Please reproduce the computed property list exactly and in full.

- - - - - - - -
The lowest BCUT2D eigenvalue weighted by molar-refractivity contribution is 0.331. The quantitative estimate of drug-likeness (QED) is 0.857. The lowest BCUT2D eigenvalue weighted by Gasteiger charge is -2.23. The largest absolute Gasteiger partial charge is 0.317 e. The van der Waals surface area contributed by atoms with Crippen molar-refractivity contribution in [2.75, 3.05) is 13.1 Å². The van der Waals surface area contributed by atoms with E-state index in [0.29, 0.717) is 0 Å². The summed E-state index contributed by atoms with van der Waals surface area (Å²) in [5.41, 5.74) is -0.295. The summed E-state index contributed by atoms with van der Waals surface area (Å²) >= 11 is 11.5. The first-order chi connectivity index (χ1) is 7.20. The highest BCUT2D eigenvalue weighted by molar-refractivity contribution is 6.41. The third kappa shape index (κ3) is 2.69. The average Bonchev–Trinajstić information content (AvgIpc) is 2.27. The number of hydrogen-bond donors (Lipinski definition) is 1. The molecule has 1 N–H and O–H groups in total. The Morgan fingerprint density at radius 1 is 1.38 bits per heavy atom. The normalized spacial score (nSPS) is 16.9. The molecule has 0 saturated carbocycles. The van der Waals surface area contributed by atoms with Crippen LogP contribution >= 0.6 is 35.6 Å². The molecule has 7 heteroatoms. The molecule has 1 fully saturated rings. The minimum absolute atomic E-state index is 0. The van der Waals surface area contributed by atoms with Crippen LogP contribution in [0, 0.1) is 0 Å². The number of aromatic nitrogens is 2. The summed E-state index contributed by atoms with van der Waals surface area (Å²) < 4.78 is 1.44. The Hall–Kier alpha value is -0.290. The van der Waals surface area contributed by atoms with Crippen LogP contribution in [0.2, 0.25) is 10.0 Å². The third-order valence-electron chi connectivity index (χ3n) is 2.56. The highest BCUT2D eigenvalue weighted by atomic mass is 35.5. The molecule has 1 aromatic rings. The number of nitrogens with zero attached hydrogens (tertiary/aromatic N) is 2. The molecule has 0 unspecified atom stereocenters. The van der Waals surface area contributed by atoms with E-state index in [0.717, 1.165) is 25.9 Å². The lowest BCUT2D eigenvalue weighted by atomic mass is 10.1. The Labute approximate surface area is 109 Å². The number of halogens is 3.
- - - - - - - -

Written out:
The lowest BCUT2D eigenvalue weighted by molar-refractivity contribution is 0.331. The quantitative estimate of drug-likeness (QED) is 0.857. The lowest BCUT2D eigenvalue weighted by Gasteiger charge is -2.23. The largest absolute Gasteiger partial charge is 0.317 e. The van der Waals surface area contributed by atoms with Crippen molar-refractivity contribution in [2.75, 3.05) is 13.1 Å². The van der Waals surface area contributed by atoms with E-state index in [0.29, 0.717) is 0 Å². The summed E-state index contributed by atoms with van der Waals surface area (Å²) in [5.41, 5.74) is -0.295. The summed E-state index contributed by atoms with van der Waals surface area (Å²) >= 11 is 11.5. The first-order chi connectivity index (χ1) is 7.20. The highest BCUT2D eigenvalue weighted by molar-refractivity contribution is 6.41. The third kappa shape index (κ3) is 2.69. The average Bonchev–Trinajstić information content (AvgIpc) is 2.27. The number of hydrogen-bond donors (Lipinski definition) is 1. The molecule has 1 N–H and O–H groups in total. The Morgan fingerprint density at radius 1 is 1.38 bits per heavy atom. The normalized spacial score (nSPS) is 16.9. The molecule has 0 saturated carbocycles. The van der Waals surface area contributed by atoms with Crippen LogP contribution >= 0.6 is 35.6 Å². The molecule has 7 heteroatoms. The molecule has 1 fully saturated rings. The minimum absolute atomic E-state index is 0. The van der Waals surface area contributed by atoms with Crippen LogP contribution in [0, 0.1) is 0 Å². The number of aromatic nitrogens is 2. The summed E-state index contributed by atoms with van der Waals surface area (Å²) < 4.78 is 1.44. The Hall–Kier alpha value is -0.290. The van der Waals surface area contributed by atoms with Crippen LogP contribution in [0.2, 0.25) is 10.0 Å². The third-order valence-electron chi connectivity index (χ3n) is 2.56. The highest BCUT2D eigenvalue weighted by atomic mass is 35.5. The molecule has 1 aromatic rings. The number of nitrogens with zero attached hydrogens (tertiary/aromatic N) is 2. The molecule has 0 unspecified atom stereocenters. The van der Waals surface area contributed by atoms with E-state index in [0.717, 1.165) is 25.9 Å². The lowest BCUT2D eigenvalue weighted by atomic mass is 10.1. The Labute approximate surface area is 109 Å². The number of halogens is 3.